Extra Mayo with my loss, please. (Jeff Hanisch-US PRESSWIRE)

Grizzlies Eat Bucks: Memphis Grizzlies 99, Milwaukee Bucks 95


The circle of life rears its ugly head.

On their way to a 99-95 win, the Memphis Grizzlies mauled the Milwaukee Bucks’ playmaking guards, forcing the Bucks’ frontcourt into uncomfortable shooting situations.

The loss served as another painful reminder of the Bucks’ place on the NBA food chain.

“They’re a good defensive team. They load up and do things that are disciplined and right,” Mike Dunleavy said. “There’s a way to come at that, and we don’t take the easy plays. That’s why we end up with 80 points against these good teams and 115 against the bad ones.”

Milwaukee constantly pestered Memphis’ drive-happy offense early one, holding the Grizzlies to a season-best 11 first quarter points, forcing 5 turnovers, and punctuating the aggressiveness with a quarter-ending 13-3 run.

Milwaukee’s defensive lockup was short lived, as the Memphis bench, led by Zach Randolph (13 pts, 6-9 FG, ) and OJ Mayo, brought the Grizzlies to within four points at half. Then the third quarter (and a 10-0 Memphis run) happened. Commence the “Bucks can’t beat a +.500 team” narrative.

Three of five Grizzlies starters (Marc Gasol, Rudy Gay, Marreese Speights) finished with double-doubles, and Memphis had an incredibly balanced offensive attack (starters totaled 48 points, bench totaled 51 points).

The Bucks have never had a problem flashing skills. They have issues with consistency. Memphis can afford to make 11 first half turnovers (resulting in 17 points the other way) when they have Rudy Gay, Zach Randolph, OJ Mayo, and Marc Gasol on the horizon of good offensive rhythm.

Milwaukee don’t have that luxury, and a long form lapse in production places even more stress on the shoulders of Milwaukee’s best scorers (Brandon Jennings and Monta Ellis, in case you were wondering).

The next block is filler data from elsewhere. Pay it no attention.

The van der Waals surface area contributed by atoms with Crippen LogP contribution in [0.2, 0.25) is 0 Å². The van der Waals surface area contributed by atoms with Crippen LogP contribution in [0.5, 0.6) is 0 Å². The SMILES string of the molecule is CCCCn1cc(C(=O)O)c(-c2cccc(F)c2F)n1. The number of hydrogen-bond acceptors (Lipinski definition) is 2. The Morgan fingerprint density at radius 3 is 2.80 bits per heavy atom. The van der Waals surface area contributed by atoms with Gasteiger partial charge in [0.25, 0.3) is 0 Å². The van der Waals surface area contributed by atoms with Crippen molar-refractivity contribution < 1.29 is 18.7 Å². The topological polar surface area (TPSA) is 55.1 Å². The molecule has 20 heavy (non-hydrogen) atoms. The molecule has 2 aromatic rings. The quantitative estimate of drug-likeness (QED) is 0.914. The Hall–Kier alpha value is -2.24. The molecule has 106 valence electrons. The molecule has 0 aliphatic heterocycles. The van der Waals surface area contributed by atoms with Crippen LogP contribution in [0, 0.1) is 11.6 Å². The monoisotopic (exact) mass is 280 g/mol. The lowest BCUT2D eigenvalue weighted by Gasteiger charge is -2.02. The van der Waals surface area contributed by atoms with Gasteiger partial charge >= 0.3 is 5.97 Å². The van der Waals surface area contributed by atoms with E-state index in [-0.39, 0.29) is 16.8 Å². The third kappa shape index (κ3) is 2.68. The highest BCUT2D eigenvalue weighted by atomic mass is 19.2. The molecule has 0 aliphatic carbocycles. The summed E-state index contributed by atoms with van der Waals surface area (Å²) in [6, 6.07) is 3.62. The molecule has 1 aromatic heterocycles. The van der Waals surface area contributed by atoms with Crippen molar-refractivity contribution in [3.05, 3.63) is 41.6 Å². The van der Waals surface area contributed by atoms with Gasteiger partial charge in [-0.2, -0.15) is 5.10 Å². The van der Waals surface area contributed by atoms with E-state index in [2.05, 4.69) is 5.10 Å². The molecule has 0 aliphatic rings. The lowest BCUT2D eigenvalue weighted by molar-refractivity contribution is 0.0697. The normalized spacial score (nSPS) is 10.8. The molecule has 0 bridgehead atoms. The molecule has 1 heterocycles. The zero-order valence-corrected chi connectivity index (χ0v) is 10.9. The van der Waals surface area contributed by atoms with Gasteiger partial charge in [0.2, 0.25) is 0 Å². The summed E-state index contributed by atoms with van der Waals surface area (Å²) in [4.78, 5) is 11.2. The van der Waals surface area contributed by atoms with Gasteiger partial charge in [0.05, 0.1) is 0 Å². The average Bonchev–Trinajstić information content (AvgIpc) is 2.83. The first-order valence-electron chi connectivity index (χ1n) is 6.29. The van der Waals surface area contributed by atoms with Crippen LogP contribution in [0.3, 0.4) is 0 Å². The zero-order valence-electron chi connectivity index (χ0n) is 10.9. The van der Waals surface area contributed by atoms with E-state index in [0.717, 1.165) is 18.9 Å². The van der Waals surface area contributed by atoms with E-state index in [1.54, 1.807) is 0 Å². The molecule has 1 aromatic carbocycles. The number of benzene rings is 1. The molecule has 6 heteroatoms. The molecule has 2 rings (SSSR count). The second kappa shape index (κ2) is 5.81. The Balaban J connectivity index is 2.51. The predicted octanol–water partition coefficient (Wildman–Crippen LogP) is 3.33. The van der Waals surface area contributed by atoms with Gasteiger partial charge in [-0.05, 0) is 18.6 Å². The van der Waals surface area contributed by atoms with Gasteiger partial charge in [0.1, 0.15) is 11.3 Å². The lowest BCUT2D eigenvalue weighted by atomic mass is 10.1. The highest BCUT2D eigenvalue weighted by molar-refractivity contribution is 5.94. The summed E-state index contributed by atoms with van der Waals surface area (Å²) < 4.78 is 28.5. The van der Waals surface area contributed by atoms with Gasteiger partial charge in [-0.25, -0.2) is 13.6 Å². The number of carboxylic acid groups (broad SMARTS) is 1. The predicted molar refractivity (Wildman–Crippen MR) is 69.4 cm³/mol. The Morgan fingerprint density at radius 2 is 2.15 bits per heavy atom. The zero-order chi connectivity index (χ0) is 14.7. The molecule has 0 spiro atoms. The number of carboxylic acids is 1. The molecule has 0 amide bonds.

Losing to good teams rarely gives fans conniptions, but it reaffirms the biggest flaws in a team’s architecture.

“Instead of sort of easily moving the ball to each other like we have been, and we’ve done this against some of the better teams or when we’re under duress,” Scott Skiles said. “We get that narrow field of vision and each guy takes off. Hence, not a good offensive game for us.”

MVP: Brandon Jennings

Within a one minute span, Brandon Jennings completed two of the most unlikely, flashy plays of his season. Jennings followed up an around-the-world reverse lay-in (and one) with a steal, missed open dunk, rebound, and driving, foul-drawing fade-away.

Jennings wasn’t extremely efficient (24 points on 19 shots), but he gets the nod here simply for the excitement of those two plays.

LVP: Monta Ellis

Ellis followed up a 6-16 performance against the Cavaliers with his worst game as a Buck (8 pts, 2-12 FG, 5 asts, 4 rbs). Guarded most of the night by Ron Artest 2.0 (aka Tony Allen), Ellis couldn’t get a shot off close to the basket, and was badgered consistently moving off the ball.

Ellis hit his first non-free throw halfway through the fourth quarter, and really had problems getting decent looks to fall.

This should delight you: Turnovers

Any game involving the Grizzlies has a high potential for sloppiness and turnovers in bunches. This one was no different.

The Bucks kept things close, and even carried a 51-47 lead into halftime, thanks in large part to 17 Memphis turnovers converted into 24 Milwaukee points. The Grizzlies lead the NBA in steals per game (10), and caused 15 turnovers of their own, but the Bucks’ most exciting plays of the night often came after a steal.

This should concern you: Rebounds, defense

The Bucks were aggressive, but not physical. They lack the size necessary to counter punch the defensive haymakers from Maureese Speights, Tony Allen, Rudy Gay and pretty much every other player on the Grizzlies.

Memphis obliterated Milwaukee on the boards (58-39), and completely snuffed out the Bucks’ backcourt lightning bugs in the second (15 points combined from Jennings, Ellis). Despite a string of recent successes against lesser opponents, the recipe for a victory over the Bucks remains the same: smother the perimeter, crash the glass hard.

Final verdict: 2.5 games behind

The Knicks extended their hold on the Eastern Conference eighth spot to 2.5 games, and even without Jeremy Lin for the next six weeks, that grip should only strengthen.

The Bucks are extremely good at beating bad teams, and extremely incapable of anything more than stealing an off-night win from good opponents. Those issues will still be in play if the team finds a way to leapfrog New York in the standings.

Tags: Brandon Jennings Carlos Delfino Drew Gooden Ersan Ilyasova Game Recap John Hammond Larry Sanders Milwaukee Bucks Monta Ellis Scott Skiles